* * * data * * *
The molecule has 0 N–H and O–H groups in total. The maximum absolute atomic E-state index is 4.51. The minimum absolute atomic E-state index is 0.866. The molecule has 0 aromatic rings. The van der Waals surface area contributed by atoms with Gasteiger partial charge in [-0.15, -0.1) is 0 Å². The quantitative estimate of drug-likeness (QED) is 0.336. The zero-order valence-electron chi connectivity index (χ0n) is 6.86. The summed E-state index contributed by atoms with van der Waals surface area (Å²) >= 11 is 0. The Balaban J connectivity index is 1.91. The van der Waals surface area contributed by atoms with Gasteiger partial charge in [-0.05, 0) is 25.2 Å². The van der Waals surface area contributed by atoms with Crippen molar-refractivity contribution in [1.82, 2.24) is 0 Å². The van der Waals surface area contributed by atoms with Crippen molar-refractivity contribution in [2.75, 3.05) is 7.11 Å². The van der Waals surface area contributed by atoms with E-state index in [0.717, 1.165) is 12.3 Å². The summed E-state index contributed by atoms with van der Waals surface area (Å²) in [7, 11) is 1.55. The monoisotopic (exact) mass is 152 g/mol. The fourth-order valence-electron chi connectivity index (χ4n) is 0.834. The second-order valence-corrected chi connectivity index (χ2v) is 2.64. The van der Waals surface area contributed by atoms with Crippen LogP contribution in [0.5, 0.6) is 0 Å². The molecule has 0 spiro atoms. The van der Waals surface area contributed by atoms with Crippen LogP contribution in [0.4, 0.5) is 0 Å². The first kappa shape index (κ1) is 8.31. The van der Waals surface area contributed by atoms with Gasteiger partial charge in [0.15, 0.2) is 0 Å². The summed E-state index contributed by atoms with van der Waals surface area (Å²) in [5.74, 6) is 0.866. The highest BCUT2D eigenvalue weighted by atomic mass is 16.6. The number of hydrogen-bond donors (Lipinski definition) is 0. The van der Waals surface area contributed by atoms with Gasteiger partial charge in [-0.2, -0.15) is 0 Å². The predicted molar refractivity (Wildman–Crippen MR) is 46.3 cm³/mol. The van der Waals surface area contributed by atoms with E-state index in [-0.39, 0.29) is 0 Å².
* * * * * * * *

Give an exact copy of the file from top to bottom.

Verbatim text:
The molecule has 0 N–H and O–H groups in total. The maximum absolute atomic E-state index is 4.51. The minimum absolute atomic E-state index is 0.866. The molecule has 0 aromatic rings. The van der Waals surface area contributed by atoms with Gasteiger partial charge in [-0.15, -0.1) is 0 Å². The quantitative estimate of drug-likeness (QED) is 0.336. The zero-order valence-electron chi connectivity index (χ0n) is 6.86. The summed E-state index contributed by atoms with van der Waals surface area (Å²) >= 11 is 0. The Balaban J connectivity index is 1.91. The van der Waals surface area contributed by atoms with Gasteiger partial charge in [-0.05, 0) is 25.2 Å². The van der Waals surface area contributed by atoms with Crippen molar-refractivity contribution in [1.82, 2.24) is 0 Å². The van der Waals surface area contributed by atoms with Crippen molar-refractivity contribution in [2.75, 3.05) is 7.11 Å². The van der Waals surface area contributed by atoms with E-state index in [0.717, 1.165) is 12.3 Å². The summed E-state index contributed by atoms with van der Waals surface area (Å²) in [7, 11) is 1.55. The monoisotopic (exact) mass is 152 g/mol. The fourth-order valence-electron chi connectivity index (χ4n) is 0.834. The second-order valence-corrected chi connectivity index (χ2v) is 2.64. The van der Waals surface area contributed by atoms with Crippen LogP contribution in [0.5, 0.6) is 0 Å². The molecule has 0 spiro atoms. The van der Waals surface area contributed by atoms with Crippen LogP contribution in [0.4, 0.5) is 0 Å². The first kappa shape index (κ1) is 8.31. The van der Waals surface area contributed by atoms with Gasteiger partial charge in [0.15, 0.2) is 0 Å². The summed E-state index contributed by atoms with van der Waals surface area (Å²) in [5.74, 6) is 0.866. The highest BCUT2D eigenvalue weighted by atomic mass is 16.6. The number of hydrogen-bond donors (Lipinski definition) is 0. The van der Waals surface area contributed by atoms with Gasteiger partial charge in [-0.2, -0.15) is 0 Å². The predicted molar refractivity (Wildman–Crippen MR) is 46.3 cm³/mol. The van der Waals surface area contributed by atoms with E-state index in [-0.39, 0.29) is 0 Å².